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Five Do’s and Don’ts of Designing a Business Card

Here are five tips to help you design a business card that creates a lasting impression.

Having an impressive business card is one of the most important, and often overlooked, tools in marketing yourself and your company. Think about how many you hand out in a given year, or even in a month, and you’ll realize their significance in your daily life. They’re your right-hand man at networking events, social functions, business meetings, and even unplanned situations. Why? Because they’re the first step to creating a long-lasting relationship, and we all know that at the core of each successful business is the people and the relationships surrounding it. If you want to stand out from the crowd, do and don’t do these five things when designing your business card.

1. Don’t clutter. Of course you’re thinking about all the “pertinent” information you want to include on your business card. After all, it’s a way to sell yourself. There’s the logo, company name, tagline, your name, your title, website, office number, mobile number, fax number, address(es), email address, social media sites, and the list goes on. The standard business card is a piece of stock card that measures 3.5 inches by 2 inches. You can’t overcomplicate and clutter this small space with every possible piece of information and point of contact.

Do include your logo, company name, and your name along with legible contact information with just a few ways to reach you so you’re not being overwhelming. If you’re constantly on the go, opt to include your mobile phone number instead of your office. If you haven’t received a fax since 2002, it’s probably okay to omit that too. Social media is a great addition to the way we communicate. It can, however, become cumbersome to include every single social media URL and icon. In this instance, you could explore adding a QR code to your business card or include just your primary social media sites with your most loyal community.

2. Don’t use more than two fonts. Going back to our first point, more than two fonts will clutter your business card and make it difficult to read. Just like a well-designed website or an easy-to-navigate mobile app, you want your business card to be user-friendly.

Do vary the size of your fonts to call out specific sections and information such as your logo, company name, and your name. The rest of your contact information you choose to include should use a smaller font. Play around with re-sizing your text and choose the option that works best with the size and shape of your card.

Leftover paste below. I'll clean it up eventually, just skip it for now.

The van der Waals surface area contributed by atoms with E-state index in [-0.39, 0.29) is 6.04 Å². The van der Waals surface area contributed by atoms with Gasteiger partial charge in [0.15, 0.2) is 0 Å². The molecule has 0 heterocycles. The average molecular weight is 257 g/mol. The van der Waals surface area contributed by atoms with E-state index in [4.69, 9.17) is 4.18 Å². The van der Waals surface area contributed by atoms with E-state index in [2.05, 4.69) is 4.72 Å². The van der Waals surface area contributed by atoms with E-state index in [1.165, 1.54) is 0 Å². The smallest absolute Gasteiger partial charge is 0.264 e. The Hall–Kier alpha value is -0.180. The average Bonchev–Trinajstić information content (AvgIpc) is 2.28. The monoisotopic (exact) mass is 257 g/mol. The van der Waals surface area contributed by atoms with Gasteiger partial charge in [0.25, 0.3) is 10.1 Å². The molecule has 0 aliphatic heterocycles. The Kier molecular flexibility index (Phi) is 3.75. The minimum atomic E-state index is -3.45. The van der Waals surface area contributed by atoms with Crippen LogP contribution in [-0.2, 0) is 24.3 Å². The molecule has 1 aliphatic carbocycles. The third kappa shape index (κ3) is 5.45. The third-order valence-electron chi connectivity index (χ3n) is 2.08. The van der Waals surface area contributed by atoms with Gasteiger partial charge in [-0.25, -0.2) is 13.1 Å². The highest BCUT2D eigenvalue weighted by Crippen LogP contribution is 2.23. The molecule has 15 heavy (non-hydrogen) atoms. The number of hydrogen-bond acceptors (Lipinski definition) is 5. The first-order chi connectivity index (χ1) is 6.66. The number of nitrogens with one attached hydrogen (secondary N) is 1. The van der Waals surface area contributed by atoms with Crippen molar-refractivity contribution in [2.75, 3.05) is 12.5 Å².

3. Don’t get color crazy. You want to attract positive attention and avoid distracting your card reader. Colors are a great way to express your personality, but unless you’re in the creative industry, you should likely stick with two to three colors for your cardstock, fonts, and graphics. Again, you’re trying to avoid clutter.

Do use colors representative of your brand. Your company’s logo, brochures, website, social media, packaging, and business card should be cohesive and reflective of each other. Make it easy for people to recognize who you are and what you represent. After all, you wouldn’t expect to see blue and pink on a McDonald’s business card when everything else is branded yellow and red.

4. Don’t skimp on paper quality. Making a lasting impression with your business card doesn’t stop at visual appeal. The touch and feel of your business card will resonate with each person you hand it to. A thin and flimsy card may create the impression that your business is weak and unsuccessful whereas the opposite could reflect strength and dependability.

Do print differently. Choose a thicker cardstock like 16pt or 32pt. Consider the texture and how it represents your brand. Are you smooth and glossy or rough and matte? By investing in coating your card, you’re also investing in the lifespan of your card by protecting it from moisture and UV rays. Another factor you’ll want to consider is the shape and size of your business card. Will your corners be square or rounded? Will you opt for traditional 3.5” x 2” dimensions or choose something smaller like 2.75” x 1.10”? Heck, maybe your cards will be in the shape of a dog? Just remember to be unique while staying true to your brand.

5. Don’t settle. You are the first impression. Your business card is the last. When designing your business card, don’t settle for the first design because it gets the job done and avoids spending more of your hard-earned time and money. You will regret purchasing 1,000 mediocre business.

Do give yourself options by creating multiple designs. Ask your friends and colleagues for their input. You could even try crowdsourcing your designs through email and social media by asking your audience to vote on their favorite design. Not only will this help you choose your new business card, but it will nurture the relationships you have with your community because you’re allowing them to be part of the decision process.

Whether you’re designing business cards for the first time or the tenth time, there are many factors that need to be taken into consideration if you’re serious about creating long-lasting impressions and relationships. Need some assistance? Contact us, and we'll be happy to help.